On Wednesday night, the Allbritton Center for the Study of Public Life hosted “Commemorating and Protesting White Supremacy” in the Memorial Chapel. The Center’s “Right Now!” Series hosts events responding to breaking issues in public life. Professor Crystal Feimster of Yale University and University Professor of History, Demetrius L. Eudell spoke.
Crystal Feimster is an Associate Professor of African American Studies, History, and American Studies at Yale University. She specializes in racial and sexual violence and is currently completing a project on rape during the American Civil War. Eudell was recently appointed as the History Department chair. He specializes in the history and culture of slavery, abolition, and emancipation in the Americas.
According to publicity fliers, the discussion aimed to shed light on “the historical significance of Confederate monuments and the campaigns for their removal in New Orleans, North Carolina, Baltimore, and elsewhere.” Its topics ranged from the historical context in which Confederate monuments were erected to the Black Lives Matter movement.
Feimster began by asking what is at stake for the communities closest to these statues, or what is at stake when President Trump tweeted that efforts at statue removal were erasing history. Eudell posed the question: what work are the monuments are doing? One of the functions, he says, is to obscure the reality of slavery and racial oppression in American history.
The conversation touched upon President Obama’s perceived inability to unite the nation on the subject of race relations, statues which commemorate Christopher Columbus, and how flawed a public figure needs to be to justify the removal of their statue.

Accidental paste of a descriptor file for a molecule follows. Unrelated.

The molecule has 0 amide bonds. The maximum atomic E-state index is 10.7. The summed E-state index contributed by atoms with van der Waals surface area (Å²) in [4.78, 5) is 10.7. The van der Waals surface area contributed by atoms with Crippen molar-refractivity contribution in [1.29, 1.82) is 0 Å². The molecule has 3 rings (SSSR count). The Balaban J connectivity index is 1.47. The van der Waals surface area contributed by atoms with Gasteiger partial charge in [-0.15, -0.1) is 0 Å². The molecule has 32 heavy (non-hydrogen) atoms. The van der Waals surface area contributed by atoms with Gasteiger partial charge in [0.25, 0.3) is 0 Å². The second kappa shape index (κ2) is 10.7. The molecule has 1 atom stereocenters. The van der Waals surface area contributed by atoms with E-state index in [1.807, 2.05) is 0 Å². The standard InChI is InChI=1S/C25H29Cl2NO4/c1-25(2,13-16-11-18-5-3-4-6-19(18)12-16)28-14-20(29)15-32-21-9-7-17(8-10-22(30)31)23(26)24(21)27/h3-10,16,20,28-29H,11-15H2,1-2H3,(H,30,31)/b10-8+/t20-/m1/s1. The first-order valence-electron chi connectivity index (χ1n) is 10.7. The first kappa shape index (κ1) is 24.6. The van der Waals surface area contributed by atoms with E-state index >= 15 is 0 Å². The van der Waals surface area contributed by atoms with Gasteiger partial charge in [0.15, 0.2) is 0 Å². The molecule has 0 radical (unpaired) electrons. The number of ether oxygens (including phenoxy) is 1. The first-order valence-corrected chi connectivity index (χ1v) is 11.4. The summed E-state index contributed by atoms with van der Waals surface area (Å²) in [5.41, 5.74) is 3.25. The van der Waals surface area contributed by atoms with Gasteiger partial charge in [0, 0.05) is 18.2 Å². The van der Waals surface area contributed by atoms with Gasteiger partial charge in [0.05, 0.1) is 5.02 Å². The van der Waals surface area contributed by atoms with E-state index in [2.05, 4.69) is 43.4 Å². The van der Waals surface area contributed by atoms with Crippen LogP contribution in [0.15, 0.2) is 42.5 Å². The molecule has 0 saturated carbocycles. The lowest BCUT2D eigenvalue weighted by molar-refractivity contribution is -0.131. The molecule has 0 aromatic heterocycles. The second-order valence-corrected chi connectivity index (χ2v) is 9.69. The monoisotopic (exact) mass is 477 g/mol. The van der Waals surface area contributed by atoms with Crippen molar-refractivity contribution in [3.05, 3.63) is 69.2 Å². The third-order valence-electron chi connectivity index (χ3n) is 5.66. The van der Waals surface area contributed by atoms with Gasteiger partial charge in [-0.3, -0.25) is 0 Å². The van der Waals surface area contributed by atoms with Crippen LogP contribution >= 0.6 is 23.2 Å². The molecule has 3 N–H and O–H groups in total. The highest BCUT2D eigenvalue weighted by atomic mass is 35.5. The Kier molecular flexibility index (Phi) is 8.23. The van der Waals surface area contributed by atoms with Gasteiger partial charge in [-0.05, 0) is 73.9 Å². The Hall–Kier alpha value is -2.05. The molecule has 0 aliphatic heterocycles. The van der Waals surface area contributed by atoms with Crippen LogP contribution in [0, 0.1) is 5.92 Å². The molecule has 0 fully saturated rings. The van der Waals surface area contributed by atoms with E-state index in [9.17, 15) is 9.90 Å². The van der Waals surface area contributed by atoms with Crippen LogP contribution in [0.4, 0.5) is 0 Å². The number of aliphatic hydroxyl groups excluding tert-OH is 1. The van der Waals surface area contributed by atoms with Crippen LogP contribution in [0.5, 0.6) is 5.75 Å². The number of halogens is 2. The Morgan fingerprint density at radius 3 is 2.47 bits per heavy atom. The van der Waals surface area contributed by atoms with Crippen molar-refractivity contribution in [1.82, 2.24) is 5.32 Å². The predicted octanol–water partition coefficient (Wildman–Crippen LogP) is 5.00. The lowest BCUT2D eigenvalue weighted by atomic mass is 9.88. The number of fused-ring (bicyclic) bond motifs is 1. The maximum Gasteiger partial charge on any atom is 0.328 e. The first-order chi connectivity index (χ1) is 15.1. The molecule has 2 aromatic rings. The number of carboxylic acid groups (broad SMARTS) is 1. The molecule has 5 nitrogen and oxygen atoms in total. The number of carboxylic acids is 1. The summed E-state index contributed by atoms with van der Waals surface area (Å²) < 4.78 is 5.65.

On the topic of flawed figures, Feimster lamented the incomplete stories which monuments tell.
“So then the question is, What are we celebrating when we commemorate people who fought and died for the institution of slavery?” Feimster said. “We have to call it what it is … That is the problem with the monuments, in fact, is that they’re doing the work of erasing history because they want to tell one story, the one we want to celebrate. And when we say ‘we,’ I don’t mean me.”
A number of recent events in the U.S. has spawned debate over the removal of Confederate statues and symbols. In June 2015, a white supremacist killed nine African Americans in Charleston, South Carolina. On Aug. 11 of this year, white supremacists, white nationalists, and neo-Nazis gathered at Emancipation Park in Charlottesville, Virginia. Some were armed and chanting racist and anti-Semitic slogans. The next day, a man with alleged white supremacist sympathies drove his car into a crowd of counter-protesters, killing one person and injuring 19 others.
Eudell later mentioned that Confederate monuments were built at the fastest rate during the Jim Crow Era and the Civil Rights Movement. Following the Charleston mass shooting, the Southern Poverty Law Center launched an effort to catalog public commemoration of the Confederacy. It found, among other things, that 10 U.S. military bases, 80 counties and cities, and 109 public schools are named after Confederate icons. At least 718 Confederate monuments dot the country, and they are usually, but not exclusively, are erected in former Confederate states.
At one point, Professor of English Lois Brown asked about former sites of Confederate Monuments and their potential to continue terrorizing African Americans. Feimster responded, emphasizing that the communities of each site must decide for themselves the new character such sites will take.
“What does it mean for those people who have lived their lives and told their children and grandchildren that their great, great grandfather was a Confederate?” Feimster said. “How do we reckon with that?”
To her, white people will have to start putting in an effort to reconcile and to own their past of racial dominance.
“They’re going to be haunted by great, great grandfathers who owned slaves–in the same way, that some of us are haunted by great, great grandfathers who were sexually assaulted and raped…” Feimster said. “And that’s hard.”
Eudell echoed the difficulties which will come from efforts at true racial reconciliation in the U.S.
“The real hard work is after the monuments come down,” Eudell said.
Brandon Sides can be reached at email@example.com.